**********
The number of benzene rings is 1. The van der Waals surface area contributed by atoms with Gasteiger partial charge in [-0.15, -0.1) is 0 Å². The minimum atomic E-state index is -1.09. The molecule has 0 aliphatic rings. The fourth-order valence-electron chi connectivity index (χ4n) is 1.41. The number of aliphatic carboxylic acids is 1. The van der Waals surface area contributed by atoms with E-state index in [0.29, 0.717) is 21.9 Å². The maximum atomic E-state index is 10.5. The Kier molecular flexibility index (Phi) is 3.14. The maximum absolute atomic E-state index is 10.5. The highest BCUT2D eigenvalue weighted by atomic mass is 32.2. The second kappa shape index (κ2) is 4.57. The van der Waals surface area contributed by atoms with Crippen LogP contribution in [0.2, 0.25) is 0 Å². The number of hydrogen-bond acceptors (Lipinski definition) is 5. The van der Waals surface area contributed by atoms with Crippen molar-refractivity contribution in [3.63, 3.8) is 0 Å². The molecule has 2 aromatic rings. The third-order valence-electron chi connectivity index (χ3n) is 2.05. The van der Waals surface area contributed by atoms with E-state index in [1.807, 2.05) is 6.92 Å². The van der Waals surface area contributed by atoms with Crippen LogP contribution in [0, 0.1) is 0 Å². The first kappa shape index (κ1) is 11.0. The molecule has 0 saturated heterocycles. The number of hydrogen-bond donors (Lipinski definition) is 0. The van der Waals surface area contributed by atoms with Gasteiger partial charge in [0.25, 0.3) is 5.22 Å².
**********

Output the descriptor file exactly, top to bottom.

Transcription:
The number of benzene rings is 1. The van der Waals surface area contributed by atoms with Gasteiger partial charge in [-0.15, -0.1) is 0 Å². The minimum atomic E-state index is -1.09. The molecule has 0 aliphatic rings. The fourth-order valence-electron chi connectivity index (χ4n) is 1.41. The number of aliphatic carboxylic acids is 1. The van der Waals surface area contributed by atoms with E-state index in [0.29, 0.717) is 21.9 Å². The maximum atomic E-state index is 10.5. The Kier molecular flexibility index (Phi) is 3.14. The maximum absolute atomic E-state index is 10.5. The highest BCUT2D eigenvalue weighted by atomic mass is 32.2. The second kappa shape index (κ2) is 4.57. The van der Waals surface area contributed by atoms with Crippen LogP contribution in [0.2, 0.25) is 0 Å². The number of hydrogen-bond acceptors (Lipinski definition) is 5. The van der Waals surface area contributed by atoms with Crippen molar-refractivity contribution in [3.63, 3.8) is 0 Å². The molecule has 2 aromatic rings. The third-order valence-electron chi connectivity index (χ3n) is 2.05. The van der Waals surface area contributed by atoms with E-state index in [1.807, 2.05) is 6.92 Å². The van der Waals surface area contributed by atoms with Crippen LogP contribution in [0, 0.1) is 0 Å². The first kappa shape index (κ1) is 11.0. The molecule has 0 saturated heterocycles. The number of hydrogen-bond donors (Lipinski definition) is 0. The van der Waals surface area contributed by atoms with Gasteiger partial charge in [0.25, 0.3) is 5.22 Å².